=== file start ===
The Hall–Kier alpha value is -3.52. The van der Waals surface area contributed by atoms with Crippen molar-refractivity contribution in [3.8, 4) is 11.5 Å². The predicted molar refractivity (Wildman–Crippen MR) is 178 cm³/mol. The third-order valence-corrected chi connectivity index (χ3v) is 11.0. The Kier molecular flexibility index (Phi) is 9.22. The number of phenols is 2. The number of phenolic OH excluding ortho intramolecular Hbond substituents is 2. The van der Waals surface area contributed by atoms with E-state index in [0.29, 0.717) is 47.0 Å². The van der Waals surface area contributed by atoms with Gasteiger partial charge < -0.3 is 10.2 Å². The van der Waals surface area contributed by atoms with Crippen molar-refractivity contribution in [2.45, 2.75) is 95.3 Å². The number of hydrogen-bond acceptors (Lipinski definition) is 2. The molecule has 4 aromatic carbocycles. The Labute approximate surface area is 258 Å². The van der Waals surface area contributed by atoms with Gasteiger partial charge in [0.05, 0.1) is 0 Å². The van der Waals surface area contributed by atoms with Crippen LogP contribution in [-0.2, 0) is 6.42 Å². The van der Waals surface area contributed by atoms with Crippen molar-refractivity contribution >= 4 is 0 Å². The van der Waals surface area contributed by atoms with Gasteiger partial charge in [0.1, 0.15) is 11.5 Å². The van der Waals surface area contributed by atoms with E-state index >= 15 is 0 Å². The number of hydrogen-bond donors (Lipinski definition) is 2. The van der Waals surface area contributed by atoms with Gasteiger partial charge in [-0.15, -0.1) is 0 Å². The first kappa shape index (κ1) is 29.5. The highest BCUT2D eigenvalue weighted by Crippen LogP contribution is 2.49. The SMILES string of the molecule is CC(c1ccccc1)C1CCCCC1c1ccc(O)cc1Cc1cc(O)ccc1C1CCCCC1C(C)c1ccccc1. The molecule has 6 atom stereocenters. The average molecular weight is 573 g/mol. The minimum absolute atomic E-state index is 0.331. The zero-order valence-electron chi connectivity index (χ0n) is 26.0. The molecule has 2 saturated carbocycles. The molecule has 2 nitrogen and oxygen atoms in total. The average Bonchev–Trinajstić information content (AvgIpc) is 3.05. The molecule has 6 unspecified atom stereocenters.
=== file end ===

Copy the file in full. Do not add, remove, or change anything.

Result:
The Hall–Kier alpha value is -3.52. The van der Waals surface area contributed by atoms with Crippen molar-refractivity contribution in [3.8, 4) is 11.5 Å². The predicted molar refractivity (Wildman–Crippen MR) is 178 cm³/mol. The third-order valence-corrected chi connectivity index (χ3v) is 11.0. The Kier molecular flexibility index (Phi) is 9.22. The number of phenols is 2. The number of phenolic OH excluding ortho intramolecular Hbond substituents is 2. The van der Waals surface area contributed by atoms with E-state index in [0.29, 0.717) is 47.0 Å². The van der Waals surface area contributed by atoms with Gasteiger partial charge < -0.3 is 10.2 Å². The van der Waals surface area contributed by atoms with Crippen molar-refractivity contribution in [2.45, 2.75) is 95.3 Å². The number of hydrogen-bond acceptors (Lipinski definition) is 2. The molecule has 4 aromatic carbocycles. The Labute approximate surface area is 258 Å². The van der Waals surface area contributed by atoms with Gasteiger partial charge in [0.05, 0.1) is 0 Å². The van der Waals surface area contributed by atoms with Crippen LogP contribution in [-0.2, 0) is 6.42 Å². The van der Waals surface area contributed by atoms with Crippen molar-refractivity contribution >= 4 is 0 Å². The van der Waals surface area contributed by atoms with Gasteiger partial charge in [0.1, 0.15) is 11.5 Å². The van der Waals surface area contributed by atoms with E-state index >= 15 is 0 Å². The number of hydrogen-bond donors (Lipinski definition) is 2. The van der Waals surface area contributed by atoms with Gasteiger partial charge in [-0.15, -0.1) is 0 Å². The first kappa shape index (κ1) is 29.5. The highest BCUT2D eigenvalue weighted by Crippen LogP contribution is 2.49. The SMILES string of the molecule is CC(c1ccccc1)C1CCCCC1c1ccc(O)cc1Cc1cc(O)ccc1C1CCCCC1C(C)c1ccccc1. The molecule has 6 atom stereocenters. The average molecular weight is 573 g/mol. The minimum absolute atomic E-state index is 0.331. The zero-order valence-electron chi connectivity index (χ0n) is 26.0. The molecule has 2 saturated carbocycles. The molecule has 2 nitrogen and oxygen atoms in total. The average Bonchev–Trinajstić information content (AvgIpc) is 3.05. The molecule has 6 unspecified atom stereocenters.